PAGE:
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Thread: digital piano recording

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    digital piano recording

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    how can I get my digital piano to sound real? I am using a firepod with cubase le. just looking for some tips...

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    Check out my "Piano Test" recording at http://www.nowhereradio.com/artists/...=2839&alid=662, and tell me what you like or don't like about it. Then I think I might be able to answer you.

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    sounds great...we are really looking an old-timey upright feel. right now we have 2 mics set up around a keyboard amp. are going about this in exactly the wrong way? with this set up we are getting a very distant sound with a very "hanging" digital sound. any help would be great.

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    you probably can't. but what you can do is maybe make it sound slightly better than it does by double tracking the part (record it once perfectly, then record another track on top of that). then maybe bring that second track down in volume to mix well. then use some EQ (look up EQ Primer on google) to make it sound more "bright" or more "real" and then compress... and add a hint of delay or reverb.

    it'll probably still sound digital/synthesized/bad. you'll have to experiment.

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    you could also try micing the piano amp as well as plugging it directly in. mix both of those.

    edit: just try to create the sound you want before you record it. fixing it later sucks.

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    Quote Originally Posted by trephination
    we are really looking an old-timey upright feel. right now we have 2 mics set up around a keyboard amp.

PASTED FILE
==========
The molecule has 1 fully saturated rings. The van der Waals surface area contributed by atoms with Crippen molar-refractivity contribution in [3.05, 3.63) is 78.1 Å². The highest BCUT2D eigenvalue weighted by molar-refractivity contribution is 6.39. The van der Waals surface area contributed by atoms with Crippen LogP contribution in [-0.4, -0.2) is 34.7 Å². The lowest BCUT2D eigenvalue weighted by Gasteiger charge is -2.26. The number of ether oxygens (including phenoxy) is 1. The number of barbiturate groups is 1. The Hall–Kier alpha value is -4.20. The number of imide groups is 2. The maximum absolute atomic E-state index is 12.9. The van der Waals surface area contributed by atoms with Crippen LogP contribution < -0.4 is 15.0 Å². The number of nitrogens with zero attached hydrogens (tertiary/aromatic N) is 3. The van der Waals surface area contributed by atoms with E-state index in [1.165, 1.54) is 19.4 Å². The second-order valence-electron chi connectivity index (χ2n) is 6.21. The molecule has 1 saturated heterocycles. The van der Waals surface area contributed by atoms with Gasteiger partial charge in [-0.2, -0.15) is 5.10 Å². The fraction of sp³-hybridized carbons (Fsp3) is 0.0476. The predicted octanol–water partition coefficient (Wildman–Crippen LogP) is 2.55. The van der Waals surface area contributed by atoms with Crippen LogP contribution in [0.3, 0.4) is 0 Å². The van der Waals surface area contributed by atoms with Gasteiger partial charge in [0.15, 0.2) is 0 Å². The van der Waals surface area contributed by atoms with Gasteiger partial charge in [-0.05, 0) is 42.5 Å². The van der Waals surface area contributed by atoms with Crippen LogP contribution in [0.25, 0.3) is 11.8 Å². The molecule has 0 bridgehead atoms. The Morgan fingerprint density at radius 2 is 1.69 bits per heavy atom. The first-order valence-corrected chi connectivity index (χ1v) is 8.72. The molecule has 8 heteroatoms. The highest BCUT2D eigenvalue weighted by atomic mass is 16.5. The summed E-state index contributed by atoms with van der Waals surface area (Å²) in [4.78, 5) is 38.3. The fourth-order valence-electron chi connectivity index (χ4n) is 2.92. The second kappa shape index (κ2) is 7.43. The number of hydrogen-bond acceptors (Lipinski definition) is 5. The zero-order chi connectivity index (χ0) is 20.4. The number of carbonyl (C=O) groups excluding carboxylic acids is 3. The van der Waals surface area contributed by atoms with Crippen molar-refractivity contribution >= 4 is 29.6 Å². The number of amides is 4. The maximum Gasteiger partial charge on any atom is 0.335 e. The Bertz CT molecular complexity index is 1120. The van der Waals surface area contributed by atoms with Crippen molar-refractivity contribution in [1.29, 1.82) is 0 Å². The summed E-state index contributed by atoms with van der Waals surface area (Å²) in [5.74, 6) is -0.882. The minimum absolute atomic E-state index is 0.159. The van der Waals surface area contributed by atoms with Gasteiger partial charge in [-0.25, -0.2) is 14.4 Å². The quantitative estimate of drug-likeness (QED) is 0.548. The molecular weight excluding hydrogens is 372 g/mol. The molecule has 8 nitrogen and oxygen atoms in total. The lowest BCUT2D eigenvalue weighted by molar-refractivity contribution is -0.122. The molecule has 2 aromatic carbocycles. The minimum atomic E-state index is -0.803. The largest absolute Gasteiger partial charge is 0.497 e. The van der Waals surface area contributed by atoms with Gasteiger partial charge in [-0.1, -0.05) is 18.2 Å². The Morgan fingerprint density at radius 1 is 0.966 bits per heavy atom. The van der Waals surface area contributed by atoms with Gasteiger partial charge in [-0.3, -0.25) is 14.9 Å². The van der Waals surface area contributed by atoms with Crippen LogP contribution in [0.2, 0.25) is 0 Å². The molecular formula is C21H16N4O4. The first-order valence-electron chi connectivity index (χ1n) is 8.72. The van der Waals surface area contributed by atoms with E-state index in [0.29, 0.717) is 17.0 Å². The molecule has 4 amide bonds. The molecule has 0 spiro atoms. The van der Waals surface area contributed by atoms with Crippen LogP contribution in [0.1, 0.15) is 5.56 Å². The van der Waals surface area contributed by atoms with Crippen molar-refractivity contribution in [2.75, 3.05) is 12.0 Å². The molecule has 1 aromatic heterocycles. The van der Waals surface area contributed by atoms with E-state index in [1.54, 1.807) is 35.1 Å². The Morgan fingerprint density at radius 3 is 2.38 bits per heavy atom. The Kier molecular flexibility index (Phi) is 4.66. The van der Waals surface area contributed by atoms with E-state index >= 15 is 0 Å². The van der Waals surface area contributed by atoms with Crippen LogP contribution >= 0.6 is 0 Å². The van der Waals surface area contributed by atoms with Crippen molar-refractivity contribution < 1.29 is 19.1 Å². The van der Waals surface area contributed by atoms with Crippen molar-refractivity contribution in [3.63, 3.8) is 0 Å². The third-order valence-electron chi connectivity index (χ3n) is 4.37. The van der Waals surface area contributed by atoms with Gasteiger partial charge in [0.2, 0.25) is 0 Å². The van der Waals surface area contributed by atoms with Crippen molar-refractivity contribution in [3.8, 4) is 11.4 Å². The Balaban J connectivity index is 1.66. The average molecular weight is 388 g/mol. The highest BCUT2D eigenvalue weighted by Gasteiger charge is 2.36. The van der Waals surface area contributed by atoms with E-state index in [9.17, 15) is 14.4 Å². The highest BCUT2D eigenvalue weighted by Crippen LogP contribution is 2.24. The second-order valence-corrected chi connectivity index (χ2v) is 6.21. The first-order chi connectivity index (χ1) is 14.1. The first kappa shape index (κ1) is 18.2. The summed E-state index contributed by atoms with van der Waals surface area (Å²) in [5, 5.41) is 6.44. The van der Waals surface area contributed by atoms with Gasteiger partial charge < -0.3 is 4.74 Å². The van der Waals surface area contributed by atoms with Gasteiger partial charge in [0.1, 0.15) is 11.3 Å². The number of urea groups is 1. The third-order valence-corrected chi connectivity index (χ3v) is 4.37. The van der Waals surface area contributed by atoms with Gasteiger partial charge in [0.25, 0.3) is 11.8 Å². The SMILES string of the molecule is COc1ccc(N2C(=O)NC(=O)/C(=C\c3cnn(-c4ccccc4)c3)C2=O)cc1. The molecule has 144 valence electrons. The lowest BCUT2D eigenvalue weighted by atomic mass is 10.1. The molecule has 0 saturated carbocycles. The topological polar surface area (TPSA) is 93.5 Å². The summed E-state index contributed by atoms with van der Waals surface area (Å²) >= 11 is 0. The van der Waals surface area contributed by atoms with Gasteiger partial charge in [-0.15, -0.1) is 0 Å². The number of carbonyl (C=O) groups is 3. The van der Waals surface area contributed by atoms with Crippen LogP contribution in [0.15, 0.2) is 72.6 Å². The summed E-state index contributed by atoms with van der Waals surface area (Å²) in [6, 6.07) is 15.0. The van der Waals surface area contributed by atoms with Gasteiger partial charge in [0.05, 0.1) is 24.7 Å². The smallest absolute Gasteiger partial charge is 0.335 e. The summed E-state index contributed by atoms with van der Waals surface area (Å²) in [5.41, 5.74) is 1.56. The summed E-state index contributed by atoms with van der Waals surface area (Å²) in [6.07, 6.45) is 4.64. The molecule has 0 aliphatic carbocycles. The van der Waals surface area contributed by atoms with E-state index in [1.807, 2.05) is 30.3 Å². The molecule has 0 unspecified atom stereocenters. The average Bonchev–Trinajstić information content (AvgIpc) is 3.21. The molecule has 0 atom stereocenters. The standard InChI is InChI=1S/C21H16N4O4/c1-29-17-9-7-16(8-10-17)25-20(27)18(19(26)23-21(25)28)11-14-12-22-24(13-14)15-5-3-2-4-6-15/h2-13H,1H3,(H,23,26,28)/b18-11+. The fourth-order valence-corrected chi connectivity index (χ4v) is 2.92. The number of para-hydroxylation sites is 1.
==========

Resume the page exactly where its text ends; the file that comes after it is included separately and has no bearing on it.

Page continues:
Is the piano/amp combination capable of producing the sound you want? How about the piano itself, without the amp? If the answer to both of these is "no", we'll have to figure out what can be done to the sound to make it closer to what you want. To me, "old-timey upright feel" means slighly out-of-tune (some notes more so than others), and bright, even a little harsh and tinny. This shouldn't be too difficult to achieve. The key is to get the piano (or piano & amp) as close as possible to the sound you want before recording. That makes the rest of the job much easier.

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    I would settle with the actual sound of the piano itself captured, we can mess with the levels in cubase to change the quality of sound we want. Right now, I just want a basic, non digital sound.

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    I'm having a little difficulty with your use of the term "digital" to describe the sound. I assume you mean "dull", "sterile", and "bland". Is there more to it than that? Regardless of how your recording sounds, does the piano/amp combination sound good to your ears when you hear it "live"? If not, you're fighting an uphill battle.

    Also, you mention that the sound is "distant". Micing an amp can be tricky. You may be hearing the effects of phase cancellation between the mics. Does either mic sound OK on its own?

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    DonF is right. You can have access to the best recording gear in the world and if your piano sounds bad, it will still record bad.

    What keyboard are you using?

    I've spent a lot of time looking for realistic piano sounds as I don't have the budget for a 9' Steinway. I've had acceptable results with a Yamaha P120 going through a Yamaha MG board into my DAW. There was a HUGE difference without the MG. The output of the P120 was kind of low, and the pres on my Tascam 788 are not great. The MG brought out a lot of detail in the sound. Use compression as little as possible.

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    the piano i am using is a casio cleviano. it has a great sound through a monitor with a tube pre amp...we are having trouble capturing the sound from the monitor.

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